It’s Your Janitorial Closet: Take Control

Here is something all cleaning contractors need to know: how your janitorial closet looks is a major reflection on you. A messy, soiled, unorganized janitorial closet tells your client the service they may be getting from your staff may need to be better, more organized, and more efficient.

Further, a soiled, unorganized janitorial closet is a morale downer. It makes no one proud, and most specifically, your workers. And one more thing, it can be dangerous for both your crew and building users.  

So, how can we set things straight?

How can we make your janitorial closet safe and clean, impress your clients, and be a morale booster for your staff?

The first thing we need to do is remove everything from the closet. 

Boxes, tools, hardware, products, cleaning solutions, whatever is in their needs to come out.

Then we must clean the closet from top to bottom. Often cleaning solutions get spilled on walls. This means the walls must be cleaned. Along with that, all the shelves must be cleaned, the closet door, and the floor.

The next step is the most important when it comes to safety. We must eliminate all those products, especially cleaning solutions, that we use sparingly or have not used in the past week.   

Yes, you read that right, and this is especially true of cleaning solutions. If you are not using the product each week, it must be stored elsewhere.

Here’s why:

  • When multiple cleaning solutions are stored in the closet, there is an increased likelihood that the fumes from one product will harmfully interact with the fumes from another. We all know the classic example. Just inhaling the fumes from bleach or ammonia alone can be harmful, but mixed together can be deadly.
  • Storing multiple cleaning solutions increases the chance that the wrong cleaning solution will be selected for the task at hand.
  • The more cleaning solutions stored the more training is required. This is especially true of traditional cleaning solutions, which must be diluted and used correctly to be safe and effective.
  • Plain and simple, storing products not used in the past week creates clutter and takes up valuable closet space.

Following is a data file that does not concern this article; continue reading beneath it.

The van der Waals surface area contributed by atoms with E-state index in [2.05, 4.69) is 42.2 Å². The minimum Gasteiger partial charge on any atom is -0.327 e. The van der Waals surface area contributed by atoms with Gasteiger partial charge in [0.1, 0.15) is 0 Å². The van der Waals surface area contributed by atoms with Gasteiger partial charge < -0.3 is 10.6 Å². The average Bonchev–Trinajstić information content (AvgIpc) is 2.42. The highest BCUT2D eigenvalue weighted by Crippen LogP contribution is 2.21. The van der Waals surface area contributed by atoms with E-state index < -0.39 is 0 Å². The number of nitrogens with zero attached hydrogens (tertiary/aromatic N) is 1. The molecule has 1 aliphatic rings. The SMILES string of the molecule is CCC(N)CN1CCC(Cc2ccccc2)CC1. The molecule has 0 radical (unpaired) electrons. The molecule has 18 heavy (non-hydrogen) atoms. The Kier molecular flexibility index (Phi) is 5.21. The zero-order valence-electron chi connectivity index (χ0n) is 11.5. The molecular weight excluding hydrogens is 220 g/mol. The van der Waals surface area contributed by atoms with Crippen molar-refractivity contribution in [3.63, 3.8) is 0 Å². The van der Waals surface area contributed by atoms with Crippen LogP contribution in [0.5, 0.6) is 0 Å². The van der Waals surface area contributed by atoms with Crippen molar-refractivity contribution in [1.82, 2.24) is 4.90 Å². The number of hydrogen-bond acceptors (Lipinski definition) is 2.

How do we reduce the number of cleaning products and cleaning solutions in the closet? 

Look at each item and determine how often it is used. If not weekly, keep it in a separate closet.

Also, and especially important, eliminate products used for the same or similar purpose. This happens so often. It’s costly and increases the chances that accidents can happen.  

This is one reason many cleaning contractors are switching to citric-acid-based cleaning solutions. 

The LEXX® Liquid Disinfectant & Cleaner Concentrate can be used on a variety of surfaces, including plastics, glass, stainless steel sinks, floors, and walls. The food service industry even uses it to clean ice trays.

Shelving and Labels

Once you have selected the cleaning products and solutions that will be used every week, shelve them together based on use. For instance, disinfectants should be stored on one shelf—sanitizers on another. Again, using a citric-acid-based cleaning solution typically means that only one product will be on each shelf. Others may be stored on the shelf if used for specific purposes regularly.

Each shelf should be labeled in English and Spanish, as should each cleaning solution. Make sure these labels are clear and easy to read.

And one more thing. 

Because there is so much bending when performing cleaning work, store these products, so they are easy to reach – no bending necessary.

Going Greener

Along with eliminating cleaning solutions not used on a weekly basis and those that can be replaced with just one cleaning solution, organizing your janitorial closet is a perfect time to start going greener.

Greener cleaning solutions are invariably safer to use, safer for building users, and safer for the environment. Once again, this is a reason many contractors are switching to environmentally friendly citric-acid-based cleaning solutions. They are safe and effective.


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